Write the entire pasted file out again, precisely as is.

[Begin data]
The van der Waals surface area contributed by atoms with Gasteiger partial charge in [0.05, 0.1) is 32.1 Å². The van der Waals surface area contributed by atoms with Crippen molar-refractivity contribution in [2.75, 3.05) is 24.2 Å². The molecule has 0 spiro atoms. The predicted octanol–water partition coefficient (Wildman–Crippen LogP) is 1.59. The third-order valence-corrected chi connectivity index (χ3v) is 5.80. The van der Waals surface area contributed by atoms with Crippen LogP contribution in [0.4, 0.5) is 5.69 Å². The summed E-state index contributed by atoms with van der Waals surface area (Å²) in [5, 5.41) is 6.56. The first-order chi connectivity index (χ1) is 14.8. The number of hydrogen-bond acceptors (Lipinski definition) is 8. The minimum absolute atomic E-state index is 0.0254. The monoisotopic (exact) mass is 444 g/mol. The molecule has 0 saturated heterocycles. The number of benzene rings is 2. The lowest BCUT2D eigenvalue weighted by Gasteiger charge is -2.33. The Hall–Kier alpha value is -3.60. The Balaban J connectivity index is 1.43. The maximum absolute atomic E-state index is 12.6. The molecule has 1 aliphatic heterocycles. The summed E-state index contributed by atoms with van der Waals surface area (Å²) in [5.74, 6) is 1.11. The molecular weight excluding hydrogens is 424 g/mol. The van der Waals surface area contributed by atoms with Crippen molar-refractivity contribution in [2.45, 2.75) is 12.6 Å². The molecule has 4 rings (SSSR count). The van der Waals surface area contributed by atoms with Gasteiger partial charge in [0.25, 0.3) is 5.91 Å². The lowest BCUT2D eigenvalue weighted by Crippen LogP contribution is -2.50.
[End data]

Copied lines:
The van der Waals surface area contributed by atoms with Gasteiger partial charge in [0.05, 0.1) is 32.1 Å². The van der Waals surface area contributed by atoms with Crippen molar-refractivity contribution in [2.75, 3.05) is 24.2 Å². The molecule has 0 spiro atoms. The predicted octanol–water partition coefficient (Wildman–Crippen LogP) is 1.59. The third-order valence-corrected chi connectivity index (χ3v) is 5.80. The van der Waals surface area contributed by atoms with Crippen LogP contribution in [0.4, 0.5) is 5.69 Å². The summed E-state index contributed by atoms with van der Waals surface area (Å²) in [5, 5.41) is 6.56. The first-order chi connectivity index (χ1) is 14.8. The number of hydrogen-bond acceptors (Lipinski definition) is 8. The minimum absolute atomic E-state index is 0.0254. The monoisotopic (exact) mass is 444 g/mol. The molecule has 0 saturated heterocycles. The number of benzene rings is 2. The lowest BCUT2D eigenvalue weighted by Gasteiger charge is -2.33. The Hall–Kier alpha value is -3.60. The Balaban J connectivity index is 1.43. The maximum absolute atomic E-state index is 12.6. The molecule has 1 aliphatic heterocycles. The summed E-state index contributed by atoms with van der Waals surface area (Å²) in [5.74, 6) is 1.11. The molecular weight excluding hydrogens is 424 g/mol. The van der Waals surface area contributed by atoms with Crippen molar-refractivity contribution in [2.45, 2.75) is 12.6 Å². The molecule has 4 rings (SSSR count). The van der Waals surface area contributed by atoms with Gasteiger partial charge in [0.25, 0.3) is 5.91 Å². The lowest BCUT2D eigenvalue weighted by Crippen LogP contribution is -2.50.